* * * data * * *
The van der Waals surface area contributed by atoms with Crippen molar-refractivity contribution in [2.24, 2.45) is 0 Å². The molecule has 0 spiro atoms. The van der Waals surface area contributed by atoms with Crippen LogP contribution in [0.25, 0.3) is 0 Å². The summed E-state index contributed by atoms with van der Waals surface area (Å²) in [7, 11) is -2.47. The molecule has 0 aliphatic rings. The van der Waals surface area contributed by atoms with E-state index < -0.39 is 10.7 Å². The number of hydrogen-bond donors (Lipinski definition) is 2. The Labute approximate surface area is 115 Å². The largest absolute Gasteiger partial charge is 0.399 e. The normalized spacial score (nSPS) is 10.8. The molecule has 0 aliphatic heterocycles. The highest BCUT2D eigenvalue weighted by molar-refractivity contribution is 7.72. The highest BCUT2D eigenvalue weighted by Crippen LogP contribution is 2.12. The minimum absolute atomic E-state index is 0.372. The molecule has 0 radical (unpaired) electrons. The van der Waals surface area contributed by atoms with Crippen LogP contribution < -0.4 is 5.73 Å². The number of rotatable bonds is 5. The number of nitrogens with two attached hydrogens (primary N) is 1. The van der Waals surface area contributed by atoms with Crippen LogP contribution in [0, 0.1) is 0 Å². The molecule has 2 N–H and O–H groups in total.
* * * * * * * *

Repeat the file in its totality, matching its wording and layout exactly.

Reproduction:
The van der Waals surface area contributed by atoms with Crippen molar-refractivity contribution in [2.24, 2.45) is 0 Å². The molecule has 0 spiro atoms. The van der Waals surface area contributed by atoms with Crippen LogP contribution in [0.25, 0.3) is 0 Å². The summed E-state index contributed by atoms with van der Waals surface area (Å²) in [7, 11) is -2.47. The molecule has 0 aliphatic rings. The van der Waals surface area contributed by atoms with E-state index < -0.39 is 10.7 Å². The number of hydrogen-bond donors (Lipinski definition) is 2. The Labute approximate surface area is 115 Å². The largest absolute Gasteiger partial charge is 0.399 e. The normalized spacial score (nSPS) is 10.8. The molecule has 0 aliphatic heterocycles. The highest BCUT2D eigenvalue weighted by molar-refractivity contribution is 7.72. The highest BCUT2D eigenvalue weighted by Crippen LogP contribution is 2.12. The minimum absolute atomic E-state index is 0.372. The molecule has 0 radical (unpaired) electrons. The van der Waals surface area contributed by atoms with Crippen LogP contribution < -0.4 is 5.73 Å². The number of rotatable bonds is 5. The number of nitrogens with two attached hydrogens (primary N) is 1. The van der Waals surface area contributed by atoms with Crippen LogP contribution in [0, 0.1) is 0 Å². The molecule has 2 N–H and O–H groups in total.